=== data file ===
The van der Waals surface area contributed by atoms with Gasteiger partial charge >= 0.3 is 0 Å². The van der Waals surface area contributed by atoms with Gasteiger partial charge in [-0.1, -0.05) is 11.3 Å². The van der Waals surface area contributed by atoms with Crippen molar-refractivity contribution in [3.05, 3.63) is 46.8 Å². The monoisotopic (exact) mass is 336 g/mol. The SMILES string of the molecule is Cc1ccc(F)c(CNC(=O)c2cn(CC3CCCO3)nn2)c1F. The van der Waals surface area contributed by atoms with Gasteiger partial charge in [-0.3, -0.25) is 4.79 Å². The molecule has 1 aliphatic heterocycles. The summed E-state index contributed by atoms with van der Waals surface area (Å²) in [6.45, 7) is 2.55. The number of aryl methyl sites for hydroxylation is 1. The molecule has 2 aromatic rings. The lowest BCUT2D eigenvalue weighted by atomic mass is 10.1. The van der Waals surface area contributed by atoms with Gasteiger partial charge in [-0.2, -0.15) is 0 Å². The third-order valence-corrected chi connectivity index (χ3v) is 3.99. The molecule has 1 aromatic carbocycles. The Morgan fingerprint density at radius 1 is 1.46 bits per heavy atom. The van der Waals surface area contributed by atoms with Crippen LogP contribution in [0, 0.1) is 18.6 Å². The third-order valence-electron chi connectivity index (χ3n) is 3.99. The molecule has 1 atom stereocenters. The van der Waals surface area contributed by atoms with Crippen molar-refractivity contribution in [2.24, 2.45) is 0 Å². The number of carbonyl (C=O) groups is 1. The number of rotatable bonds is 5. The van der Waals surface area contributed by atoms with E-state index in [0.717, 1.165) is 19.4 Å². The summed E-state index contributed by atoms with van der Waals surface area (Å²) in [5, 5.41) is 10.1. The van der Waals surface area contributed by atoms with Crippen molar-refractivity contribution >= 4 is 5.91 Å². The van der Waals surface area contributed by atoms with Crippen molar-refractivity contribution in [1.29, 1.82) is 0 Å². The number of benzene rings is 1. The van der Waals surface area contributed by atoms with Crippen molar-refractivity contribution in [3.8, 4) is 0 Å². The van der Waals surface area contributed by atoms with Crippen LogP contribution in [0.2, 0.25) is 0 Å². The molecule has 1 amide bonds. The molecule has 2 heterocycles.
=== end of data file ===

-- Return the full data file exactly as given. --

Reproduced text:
The van der Waals surface area contributed by atoms with Gasteiger partial charge >= 0.3 is 0 Å². The van der Waals surface area contributed by atoms with Gasteiger partial charge in [-0.1, -0.05) is 11.3 Å². The van der Waals surface area contributed by atoms with Crippen molar-refractivity contribution in [3.05, 3.63) is 46.8 Å². The monoisotopic (exact) mass is 336 g/mol. The SMILES string of the molecule is Cc1ccc(F)c(CNC(=O)c2cn(CC3CCCO3)nn2)c1F. The van der Waals surface area contributed by atoms with Gasteiger partial charge in [-0.3, -0.25) is 4.79 Å². The molecule has 1 aliphatic heterocycles. The summed E-state index contributed by atoms with van der Waals surface area (Å²) in [6.45, 7) is 2.55. The number of aryl methyl sites for hydroxylation is 1. The molecule has 2 aromatic rings. The lowest BCUT2D eigenvalue weighted by atomic mass is 10.1. The van der Waals surface area contributed by atoms with Gasteiger partial charge in [-0.2, -0.15) is 0 Å². The third-order valence-corrected chi connectivity index (χ3v) is 3.99. The molecule has 1 aromatic carbocycles. The Morgan fingerprint density at radius 1 is 1.46 bits per heavy atom. The van der Waals surface area contributed by atoms with Crippen LogP contribution in [0, 0.1) is 18.6 Å². The third-order valence-electron chi connectivity index (χ3n) is 3.99. The molecule has 1 atom stereocenters. The van der Waals surface area contributed by atoms with Crippen molar-refractivity contribution in [2.24, 2.45) is 0 Å². The number of carbonyl (C=O) groups is 1. The number of rotatable bonds is 5. The van der Waals surface area contributed by atoms with E-state index in [0.717, 1.165) is 19.4 Å². The summed E-state index contributed by atoms with van der Waals surface area (Å²) in [5, 5.41) is 10.1. The van der Waals surface area contributed by atoms with Crippen molar-refractivity contribution >= 4 is 5.91 Å². The van der Waals surface area contributed by atoms with Crippen molar-refractivity contribution in [1.29, 1.82) is 0 Å². The number of benzene rings is 1. The van der Waals surface area contributed by atoms with Crippen molar-refractivity contribution in [3.8, 4) is 0 Å². The van der Waals surface area contributed by atoms with Crippen LogP contribution in [0.2, 0.25) is 0 Å². The molecule has 1 amide bonds. The molecule has 2 heterocycles.